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How to Renovate a Used Cricket Wicket

by TurfCareBlog

Six Step of How to renovate a used cricket wicket, some may say why bother when this can be done at the end of the season. My response to this if you can keep the ends level and grassed, it will make for a much easier renovations and it gives you a head start.

You will remove some of the seed and loam when you do the end of season renovations, but this will be marginal.l have found the ends of pitches l do repair in season do better post renovation.

Another benefit of in season end repairs is you will potentially, have less low areas on wet days to sweep out and sit wet.If your lucky the newly grass ends will help prevent games being called off.

I tend to repair my ends up to the end August, after that l do the rest during renovations at the end of September.

This season obviously is a bit different and some may have to cut there cloth accordingly and these are only my personal thoughts.

brushing up

Step One- Brush Up Debris

Brush up the wicket after last use with and hand brush and Mechanical, brush or other means.


Step Two-Refresh with Water

Water heavily and if possible cover with domes or anything to shade to allow water to soak in , repeat as required to soften to a inch or so .

seed bed

Step Three-Seed Bed Preparation

Once the surface is moist and not wet score the area to create a seed bed, you can use a hand fork, sisis ferret or a sarel roller or whatever you have to create holes for the seed.

Ideal seed depth 10-15 mm in depth .

Scotts spreader and l also give barer areas more seed by hand

Step Four- Seeding and Brushing in

Seed the pitch using a cyclone spreader, where very bare add a bit more by hand .

If seeding at 35 grams a square metre you need roughy around 2.3 kg of seed per pitch ( guide )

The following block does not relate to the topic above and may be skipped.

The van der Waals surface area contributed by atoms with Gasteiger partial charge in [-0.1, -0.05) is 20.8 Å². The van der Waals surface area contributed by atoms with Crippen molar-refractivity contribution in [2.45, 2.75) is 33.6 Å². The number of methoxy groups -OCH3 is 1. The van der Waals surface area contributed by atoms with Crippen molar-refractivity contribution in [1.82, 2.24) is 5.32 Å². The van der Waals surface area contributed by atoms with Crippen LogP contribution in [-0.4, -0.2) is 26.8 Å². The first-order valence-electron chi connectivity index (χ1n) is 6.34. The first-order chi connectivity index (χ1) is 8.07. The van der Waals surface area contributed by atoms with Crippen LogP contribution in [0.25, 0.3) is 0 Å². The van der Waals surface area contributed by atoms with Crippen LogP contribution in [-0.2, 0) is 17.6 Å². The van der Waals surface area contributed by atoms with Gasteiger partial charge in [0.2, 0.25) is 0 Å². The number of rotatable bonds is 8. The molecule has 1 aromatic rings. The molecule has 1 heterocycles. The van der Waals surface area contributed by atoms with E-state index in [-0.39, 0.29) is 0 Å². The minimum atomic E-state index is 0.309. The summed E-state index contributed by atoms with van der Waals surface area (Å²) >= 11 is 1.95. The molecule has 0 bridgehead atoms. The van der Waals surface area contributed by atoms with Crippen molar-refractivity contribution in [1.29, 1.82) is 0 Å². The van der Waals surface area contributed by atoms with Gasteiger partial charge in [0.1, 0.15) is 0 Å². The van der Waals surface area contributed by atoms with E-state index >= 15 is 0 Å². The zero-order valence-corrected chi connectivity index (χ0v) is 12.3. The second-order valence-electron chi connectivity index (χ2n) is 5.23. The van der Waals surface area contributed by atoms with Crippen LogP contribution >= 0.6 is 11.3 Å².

Brush the seed in, this can be done with anything including a hand drag brush, lawnman or anything else that will get some seed into the holes.

top dressing
Seed also mixed into the loam

Step Five- Top-dress Low Areas

Allow the soil surface to dry a bit and then top dress any foot-holes, till level with the exiting levels and avoid putting topdressing on any high areas to prevent saddles/raised ends forming.

Levelling of ends can be done with a loot or straight edge .

If the loam is moist , you can always firm gently under the foot, this will prevent it sinking and be easier to level .

Some groundsman also topdress down the pitch, into seed holes but this is probably quite rare in club cricket.

pre seed fertilser

Step Six- Application of a Pre Seed Fertiliser

Final check to levels then there’s the option of an application of a pre seed fertiliser, containing phosphorus which is great for the new roots.

Step Seven-Germination Sheet and Water

Last but not least cover with a germination sheet , debris netting whatever that will help keep the birds off and keep some moisture.

Water if possible twice a day and keep a eye under the sheets and remove once then new seed is up and growing well.

7 days on- slowly getting there

First Cut

Ideally top off the new seed with a rotary when the seed is around 25 mm and gradually reduce down to the height of the square (12-15 mm) as the grass cover thickens .

Top tips- during games you can use a coconut matt to prevent players from damaging the new seed and topdressing till all established.

I hope your enjoyed my Six Step of How to renovate a used cricket wicket, some may say why bother when this can be done at the end of the season. and please do let me know how you do your ends, like you all l am always open to learning and improving.


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chrisjohnson12017 July 2, 2020 - 10:11 pm

Another first class blog that’s a highly beneficial guide

TurfCareBlog July 3, 2020 - 5:33 am

Appreciate the comment Chris

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